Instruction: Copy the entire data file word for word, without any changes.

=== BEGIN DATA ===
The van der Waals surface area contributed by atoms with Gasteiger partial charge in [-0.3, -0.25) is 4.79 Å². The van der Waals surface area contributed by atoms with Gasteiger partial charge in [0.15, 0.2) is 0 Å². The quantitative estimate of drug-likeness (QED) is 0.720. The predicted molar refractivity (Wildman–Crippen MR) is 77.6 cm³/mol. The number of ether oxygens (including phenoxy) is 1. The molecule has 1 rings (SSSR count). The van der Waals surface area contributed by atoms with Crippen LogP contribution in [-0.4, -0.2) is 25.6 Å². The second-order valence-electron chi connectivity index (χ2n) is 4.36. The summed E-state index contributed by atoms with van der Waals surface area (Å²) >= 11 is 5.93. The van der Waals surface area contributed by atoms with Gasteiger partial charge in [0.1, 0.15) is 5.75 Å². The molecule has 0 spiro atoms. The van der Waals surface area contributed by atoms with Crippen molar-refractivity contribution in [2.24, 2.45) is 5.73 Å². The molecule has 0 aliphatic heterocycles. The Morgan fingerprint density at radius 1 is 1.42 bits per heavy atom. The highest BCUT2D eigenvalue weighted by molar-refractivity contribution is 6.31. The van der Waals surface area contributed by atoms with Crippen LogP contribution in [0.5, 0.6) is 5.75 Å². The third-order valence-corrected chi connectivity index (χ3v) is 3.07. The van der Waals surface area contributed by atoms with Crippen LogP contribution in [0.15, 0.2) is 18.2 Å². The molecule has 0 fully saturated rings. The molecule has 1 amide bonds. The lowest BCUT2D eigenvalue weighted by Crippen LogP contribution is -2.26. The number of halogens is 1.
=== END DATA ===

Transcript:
The van der Waals surface area contributed by atoms with Gasteiger partial charge in [-0.3, -0.25) is 4.79 Å². The van der Waals surface area contributed by atoms with Gasteiger partial charge in [0.15, 0.2) is 0 Å². The quantitative estimate of drug-likeness (QED) is 0.720. The predicted molar refractivity (Wildman–Crippen MR) is 77.6 cm³/mol. The number of ether oxygens (including phenoxy) is 1. The molecule has 1 rings (SSSR count). The van der Waals surface area contributed by atoms with Crippen LogP contribution in [-0.4, -0.2) is 25.6 Å². The second-order valence-electron chi connectivity index (χ2n) is 4.36. The summed E-state index contributed by atoms with van der Waals surface area (Å²) >= 11 is 5.93. The van der Waals surface area contributed by atoms with Gasteiger partial charge in [0.1, 0.15) is 5.75 Å². The molecule has 0 spiro atoms. The van der Waals surface area contributed by atoms with Crippen molar-refractivity contribution in [2.24, 2.45) is 5.73 Å². The molecule has 0 aliphatic heterocycles. The Morgan fingerprint density at radius 1 is 1.42 bits per heavy atom. The highest BCUT2D eigenvalue weighted by molar-refractivity contribution is 6.31. The van der Waals surface area contributed by atoms with Crippen LogP contribution in [0.5, 0.6) is 5.75 Å². The third-order valence-corrected chi connectivity index (χ3v) is 3.07. The van der Waals surface area contributed by atoms with Crippen LogP contribution in [0.15, 0.2) is 18.2 Å². The molecule has 0 fully saturated rings. The molecule has 1 amide bonds. The lowest BCUT2D eigenvalue weighted by Crippen LogP contribution is -2.26. The number of halogens is 1.